• Yes, she’s so good at settings and her characters always feel real. I also like that she uses all kinds of different settings so that every book feels different. She’s been one of the real finds from the BL series so far.

    • Oh good, I hope you enjoy it! The great thing is that they’re usually quite short in comparison to contemporary crime – I quite often find I can read them in one or two sessions over a lazy weekend… 😀

  2. I’m so glad this series is getting new life, FictionFan. Lorac really was so talented, and you’re right about her way of evoking place and local culture. Her characters are interesting, too. And, although I wouldn’t call the series ‘funny’ at all, there are some moments of well-drawn wit. All in all, a series that deserves a new audience.

    • It’s been one of the real finds to come out of the BL series so far. She’s so good at characterisation as well as the settings, and MacDonald is a very likeable detective. I always enjoy the way he works well with the local police. I do hope the BL keep them coming!

  3. Love the idea of a bit of extra reading at the end of these books! Kind of like what old-time bakers used to do, provide a 13th sweet to a box advertised as holding a dozen. Makes one feel they’re getting more than their money’s worth!

    • Ha! Yes! I’d forgotten that old tradition – always fun to see what they included! Supermarket shopping might be more convenient, but it’s just not the same… 😀 I always love when there’s a short story at the end – it’s a great way to get these shorter books up to full length…

    • Yes, she’s definitely one of the stars to come out of the BL series so far. I love the way she writes about the countryside for that very reason – she writes like someone who knows these communities from the inside… 😀

  4. The only Lorac in my TBR is Murder in the Mill-Race. I hope it has a bonus short story, too! This sounds good and I’ll keep it in mind if I enjoy the one I already have. I know, I know. You want me hooked on ALL the new BL releases!! 😜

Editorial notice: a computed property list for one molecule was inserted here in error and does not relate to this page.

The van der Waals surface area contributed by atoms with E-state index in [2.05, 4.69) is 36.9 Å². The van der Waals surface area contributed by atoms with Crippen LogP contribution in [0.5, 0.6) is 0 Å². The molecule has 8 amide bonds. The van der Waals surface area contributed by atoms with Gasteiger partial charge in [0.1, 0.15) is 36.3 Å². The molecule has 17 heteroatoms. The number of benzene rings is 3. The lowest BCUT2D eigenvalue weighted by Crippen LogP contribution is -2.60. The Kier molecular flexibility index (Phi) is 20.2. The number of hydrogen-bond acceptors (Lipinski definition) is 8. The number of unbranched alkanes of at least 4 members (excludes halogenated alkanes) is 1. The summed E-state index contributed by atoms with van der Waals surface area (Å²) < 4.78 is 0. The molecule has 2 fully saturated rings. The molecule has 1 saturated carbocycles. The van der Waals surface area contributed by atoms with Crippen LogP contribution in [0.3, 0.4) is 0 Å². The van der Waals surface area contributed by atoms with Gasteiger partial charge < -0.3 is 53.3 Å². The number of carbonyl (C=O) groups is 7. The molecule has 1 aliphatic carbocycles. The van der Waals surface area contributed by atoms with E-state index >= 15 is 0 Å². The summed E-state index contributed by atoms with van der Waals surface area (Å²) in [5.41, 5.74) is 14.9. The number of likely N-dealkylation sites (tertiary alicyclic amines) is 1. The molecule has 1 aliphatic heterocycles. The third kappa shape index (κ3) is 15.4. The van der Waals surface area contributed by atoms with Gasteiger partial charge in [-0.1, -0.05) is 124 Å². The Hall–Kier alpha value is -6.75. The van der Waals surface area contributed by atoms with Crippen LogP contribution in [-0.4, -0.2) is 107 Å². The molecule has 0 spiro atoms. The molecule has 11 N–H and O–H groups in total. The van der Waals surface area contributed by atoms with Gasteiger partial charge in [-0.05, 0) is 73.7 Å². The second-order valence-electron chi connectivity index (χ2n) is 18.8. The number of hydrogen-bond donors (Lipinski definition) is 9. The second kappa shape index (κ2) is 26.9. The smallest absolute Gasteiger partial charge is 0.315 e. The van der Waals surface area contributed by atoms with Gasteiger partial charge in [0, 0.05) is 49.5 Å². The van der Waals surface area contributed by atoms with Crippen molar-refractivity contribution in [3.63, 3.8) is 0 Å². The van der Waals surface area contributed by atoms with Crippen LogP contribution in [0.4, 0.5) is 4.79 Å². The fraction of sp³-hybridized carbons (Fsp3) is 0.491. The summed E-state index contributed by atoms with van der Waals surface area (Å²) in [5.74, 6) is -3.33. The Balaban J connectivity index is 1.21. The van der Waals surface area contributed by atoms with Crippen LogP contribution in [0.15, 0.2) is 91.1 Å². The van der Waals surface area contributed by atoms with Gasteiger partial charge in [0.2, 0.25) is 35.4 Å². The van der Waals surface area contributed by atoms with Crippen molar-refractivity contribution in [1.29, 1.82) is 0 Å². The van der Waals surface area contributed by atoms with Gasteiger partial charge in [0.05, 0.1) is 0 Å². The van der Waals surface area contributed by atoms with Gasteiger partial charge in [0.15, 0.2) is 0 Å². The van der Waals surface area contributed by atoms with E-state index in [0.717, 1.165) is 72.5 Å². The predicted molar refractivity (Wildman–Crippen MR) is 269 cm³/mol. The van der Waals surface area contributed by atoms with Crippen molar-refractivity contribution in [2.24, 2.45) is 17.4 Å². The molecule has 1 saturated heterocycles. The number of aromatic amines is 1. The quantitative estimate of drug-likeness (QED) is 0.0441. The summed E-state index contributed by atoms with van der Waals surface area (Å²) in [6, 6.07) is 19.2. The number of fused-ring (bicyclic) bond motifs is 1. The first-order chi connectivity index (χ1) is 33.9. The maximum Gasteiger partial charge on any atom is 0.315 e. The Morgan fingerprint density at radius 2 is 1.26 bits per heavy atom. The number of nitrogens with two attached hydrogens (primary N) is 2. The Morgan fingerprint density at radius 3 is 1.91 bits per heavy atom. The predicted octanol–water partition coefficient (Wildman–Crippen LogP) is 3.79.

• I can’t remember if Murder in the Mill-Race has a bonus story or not, and anyway it would spoil the surprise if I told you… 😉 It’s a good one though, and will definitely make you want to add all her other ones. And then you can get started on the other authors… 😂

    • I’m pretty sure you’d enjoy a lot of them since you’re enjoying Agatha Christie so much. She’s still the Queen of course, but loads of these “forgotten” authors are very entertaining. I do like the way Lorac writes about farming communities – she clearly knows them well, whereas an awful lot of Golden Age writers were more city-based.

    • I’ve grown very fond of him as I’ve read more of the books – so nice to have a decent, well-balanced, honourable detective! Yep, the BL has added loads of fun to my reading life – can’t imagine what I’d do without them now… 😀

  5. How curious, this little short story tucked in at the end-I had never heard of that! And i do believe, and this is my rant for the day, that books in the olden days took better advantage of those end pages. Now, I’ll frequently come across a hardcover that has a bunch of blanks in the back-why not advertise other books in those pages? Serials tend to do this quite well, but really, publishers should take better advantage of this free advertising space!

    • It seems to be a thing with these re-released vintage books. HarperCollins sometimes do it in theirs too. I think they must think modern readers will complain if the page count isn’t at least 240! You’re right, and I’m sure in ye olden days the extra pages at the back were full of ads for other books, and it was very successful if I’m typical – I used to quite often find my next read there…

Please leave a comment - I'd love to know who's visiting and what you think...of the post, of the book, of the blog, of life, of chocolate...

Fill in your details below or click an icon to log in:

WordPress.com Logo

You are commenting using your WordPress.com account. Log Out /  Change )

Google photo

You are commenting using your Google account. Log Out /  Change )

Twitter picture

You are commenting using your Twitter account. Log Out /  Change )

Facebook photo

You are commenting using your Facebook account. Log Out /  Change )

Connecting to %s

This site uses Akismet to reduce spam. Learn how your comment data is processed.